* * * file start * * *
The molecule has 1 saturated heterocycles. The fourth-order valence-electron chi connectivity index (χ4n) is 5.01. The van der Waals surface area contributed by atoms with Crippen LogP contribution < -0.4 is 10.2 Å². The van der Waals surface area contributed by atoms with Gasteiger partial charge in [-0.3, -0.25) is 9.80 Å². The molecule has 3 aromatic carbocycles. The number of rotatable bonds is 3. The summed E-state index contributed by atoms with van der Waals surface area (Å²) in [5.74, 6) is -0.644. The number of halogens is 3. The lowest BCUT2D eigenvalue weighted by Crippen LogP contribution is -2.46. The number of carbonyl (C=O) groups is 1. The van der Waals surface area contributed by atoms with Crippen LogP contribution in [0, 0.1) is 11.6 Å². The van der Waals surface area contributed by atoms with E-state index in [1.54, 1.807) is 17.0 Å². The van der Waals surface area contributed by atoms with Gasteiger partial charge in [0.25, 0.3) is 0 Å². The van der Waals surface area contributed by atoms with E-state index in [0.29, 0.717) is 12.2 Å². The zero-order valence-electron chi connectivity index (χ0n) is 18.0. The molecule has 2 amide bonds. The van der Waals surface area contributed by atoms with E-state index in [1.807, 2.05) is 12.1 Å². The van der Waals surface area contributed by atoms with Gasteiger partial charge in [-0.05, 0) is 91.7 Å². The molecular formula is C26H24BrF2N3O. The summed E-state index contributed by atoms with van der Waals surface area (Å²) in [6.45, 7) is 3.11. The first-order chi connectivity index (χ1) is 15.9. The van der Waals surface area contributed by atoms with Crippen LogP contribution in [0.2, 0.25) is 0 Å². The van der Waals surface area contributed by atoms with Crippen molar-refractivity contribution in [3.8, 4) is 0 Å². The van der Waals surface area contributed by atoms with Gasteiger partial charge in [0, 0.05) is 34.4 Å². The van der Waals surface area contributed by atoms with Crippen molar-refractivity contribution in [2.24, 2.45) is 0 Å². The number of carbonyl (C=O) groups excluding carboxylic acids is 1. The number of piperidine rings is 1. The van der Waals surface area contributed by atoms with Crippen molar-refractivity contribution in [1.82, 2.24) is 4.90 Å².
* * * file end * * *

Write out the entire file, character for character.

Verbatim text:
The molecule has 1 saturated heterocycles. The fourth-order valence-electron chi connectivity index (χ4n) is 5.01. The van der Waals surface area contributed by atoms with Crippen LogP contribution < -0.4 is 10.2 Å². The van der Waals surface area contributed by atoms with Gasteiger partial charge in [-0.3, -0.25) is 9.80 Å². The molecule has 3 aromatic carbocycles. The number of rotatable bonds is 3. The summed E-state index contributed by atoms with van der Waals surface area (Å²) in [5.74, 6) is -0.644. The number of halogens is 3. The lowest BCUT2D eigenvalue weighted by Crippen LogP contribution is -2.46. The number of carbonyl (C=O) groups is 1. The van der Waals surface area contributed by atoms with Crippen LogP contribution in [0, 0.1) is 11.6 Å². The van der Waals surface area contributed by atoms with E-state index in [1.54, 1.807) is 17.0 Å². The van der Waals surface area contributed by atoms with Gasteiger partial charge in [0.25, 0.3) is 0 Å². The van der Waals surface area contributed by atoms with E-state index in [0.29, 0.717) is 12.2 Å². The zero-order valence-electron chi connectivity index (χ0n) is 18.0. The molecule has 2 amide bonds. The van der Waals surface area contributed by atoms with E-state index in [1.807, 2.05) is 12.1 Å². The van der Waals surface area contributed by atoms with Gasteiger partial charge in [-0.05, 0) is 91.7 Å². The molecular formula is C26H24BrF2N3O. The summed E-state index contributed by atoms with van der Waals surface area (Å²) in [6.45, 7) is 3.11. The first-order chi connectivity index (χ1) is 15.9. The van der Waals surface area contributed by atoms with Crippen LogP contribution in [0.2, 0.25) is 0 Å². The van der Waals surface area contributed by atoms with Crippen molar-refractivity contribution in [3.8, 4) is 0 Å². The van der Waals surface area contributed by atoms with Gasteiger partial charge in [0, 0.05) is 34.4 Å². The van der Waals surface area contributed by atoms with Crippen molar-refractivity contribution in [2.24, 2.45) is 0 Å². The number of carbonyl (C=O) groups excluding carboxylic acids is 1. The number of piperidine rings is 1. The van der Waals surface area contributed by atoms with Crippen molar-refractivity contribution in [1.82, 2.24) is 4.90 Å².